Britain's manufacturing sector surges as the weak pound boosts exports to Europe, the USA, China and Australia

LONDON — Britain’s manufacturers saw growth surge in August as new orders from both the USA and Europe flooded into the country and supported the sector, according to the latest PMI reading from IHS Markit.

Britain’s manufacturing sector saw a reading of 56.9 in the month, up from 55.3 in July, and even further ahead of the 55 reading shown in August’s flash estimate

The PMI reading, given between 0-100, measures activity in the sector — anything above 50 signals growth, while anything below means contraction.

“All five of the PMI components — output, new orders, employment, suppliers’ delivery times and stocks of purchases — were consistent with a stronger performance for the manufacturing industry during August,” a statement from IHS Markit said.

Sterling — which is around 13% lower than its pre-referendum level against the dollar — has been a key driver of the resurgence in the UK manufacturing sector since last June, and that remained the case in August, IHS Markit said.

“Companies linked gains in new export work to increased business from mainland Europe, the USA, China and Australia. The historical weakness of the sterling exchange rate was also reported to have boosted export competitiveness.”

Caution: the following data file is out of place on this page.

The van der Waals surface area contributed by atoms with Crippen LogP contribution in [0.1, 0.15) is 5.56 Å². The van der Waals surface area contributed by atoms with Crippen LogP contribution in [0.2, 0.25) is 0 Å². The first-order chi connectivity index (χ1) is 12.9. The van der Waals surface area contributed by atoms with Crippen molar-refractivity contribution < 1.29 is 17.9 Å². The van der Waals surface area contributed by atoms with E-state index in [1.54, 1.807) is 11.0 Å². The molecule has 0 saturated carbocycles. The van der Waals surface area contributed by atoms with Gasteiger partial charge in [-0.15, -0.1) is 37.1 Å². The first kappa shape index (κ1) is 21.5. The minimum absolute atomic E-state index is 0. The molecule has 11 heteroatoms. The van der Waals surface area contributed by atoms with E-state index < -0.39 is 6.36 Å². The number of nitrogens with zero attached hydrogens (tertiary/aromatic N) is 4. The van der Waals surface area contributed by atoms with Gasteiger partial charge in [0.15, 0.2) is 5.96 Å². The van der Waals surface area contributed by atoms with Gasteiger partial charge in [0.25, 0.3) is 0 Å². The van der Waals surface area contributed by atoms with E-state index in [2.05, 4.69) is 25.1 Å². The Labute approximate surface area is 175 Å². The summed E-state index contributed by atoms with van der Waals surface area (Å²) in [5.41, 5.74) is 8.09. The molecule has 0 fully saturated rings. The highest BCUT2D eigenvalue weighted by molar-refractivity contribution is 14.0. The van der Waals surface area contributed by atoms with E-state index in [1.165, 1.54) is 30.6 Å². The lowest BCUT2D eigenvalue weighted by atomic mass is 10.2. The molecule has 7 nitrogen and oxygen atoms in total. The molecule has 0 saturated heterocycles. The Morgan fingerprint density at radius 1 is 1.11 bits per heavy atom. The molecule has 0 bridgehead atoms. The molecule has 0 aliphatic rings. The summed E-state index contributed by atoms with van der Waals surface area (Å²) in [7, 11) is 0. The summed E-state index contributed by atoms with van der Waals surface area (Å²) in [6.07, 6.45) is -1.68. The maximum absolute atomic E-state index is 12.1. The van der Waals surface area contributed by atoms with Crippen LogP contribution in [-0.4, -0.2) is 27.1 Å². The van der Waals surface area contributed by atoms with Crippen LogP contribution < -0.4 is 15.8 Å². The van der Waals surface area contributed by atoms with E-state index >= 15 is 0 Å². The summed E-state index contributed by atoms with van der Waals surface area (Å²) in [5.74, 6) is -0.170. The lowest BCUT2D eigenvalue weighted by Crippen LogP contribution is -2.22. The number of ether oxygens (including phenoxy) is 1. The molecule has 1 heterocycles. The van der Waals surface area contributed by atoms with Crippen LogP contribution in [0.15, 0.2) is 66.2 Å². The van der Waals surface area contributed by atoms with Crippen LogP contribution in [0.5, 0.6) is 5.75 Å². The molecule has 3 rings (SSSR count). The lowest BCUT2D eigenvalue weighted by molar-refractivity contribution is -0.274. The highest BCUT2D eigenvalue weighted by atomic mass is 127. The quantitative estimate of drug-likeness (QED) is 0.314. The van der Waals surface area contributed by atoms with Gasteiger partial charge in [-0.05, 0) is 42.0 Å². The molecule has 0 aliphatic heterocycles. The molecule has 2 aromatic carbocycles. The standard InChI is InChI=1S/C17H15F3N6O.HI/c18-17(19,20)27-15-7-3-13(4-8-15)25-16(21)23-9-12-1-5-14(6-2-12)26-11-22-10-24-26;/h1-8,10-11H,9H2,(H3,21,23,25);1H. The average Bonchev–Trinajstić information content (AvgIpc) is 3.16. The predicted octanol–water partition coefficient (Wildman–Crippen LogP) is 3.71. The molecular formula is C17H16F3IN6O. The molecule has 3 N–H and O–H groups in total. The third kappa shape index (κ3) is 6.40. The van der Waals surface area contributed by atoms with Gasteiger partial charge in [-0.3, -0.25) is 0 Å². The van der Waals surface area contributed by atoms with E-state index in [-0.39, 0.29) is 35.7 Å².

Commenting on the numbers, Duncan Brock, Director of Customer Relationships at the Chartered Institute of Procurement & Supply, which compiles the survey alongside IHS Markit said:

Market forces continued to be supportive of the sector this month, as purchasing activity was strong, more jobs created and new orders rose across all three sectors, for companies large and small. Buoyed up by a rebound in domestic demand, the sector’s overall performance was one of the strongest since 2014. “New export orders didn’t disappoint either with new business wins from Europe and the USA — which all supported the sector’s fastest rise in jobs growth since June 2014.

Here’s the chart showing manufacturing’s performance in context of the longer term trend:

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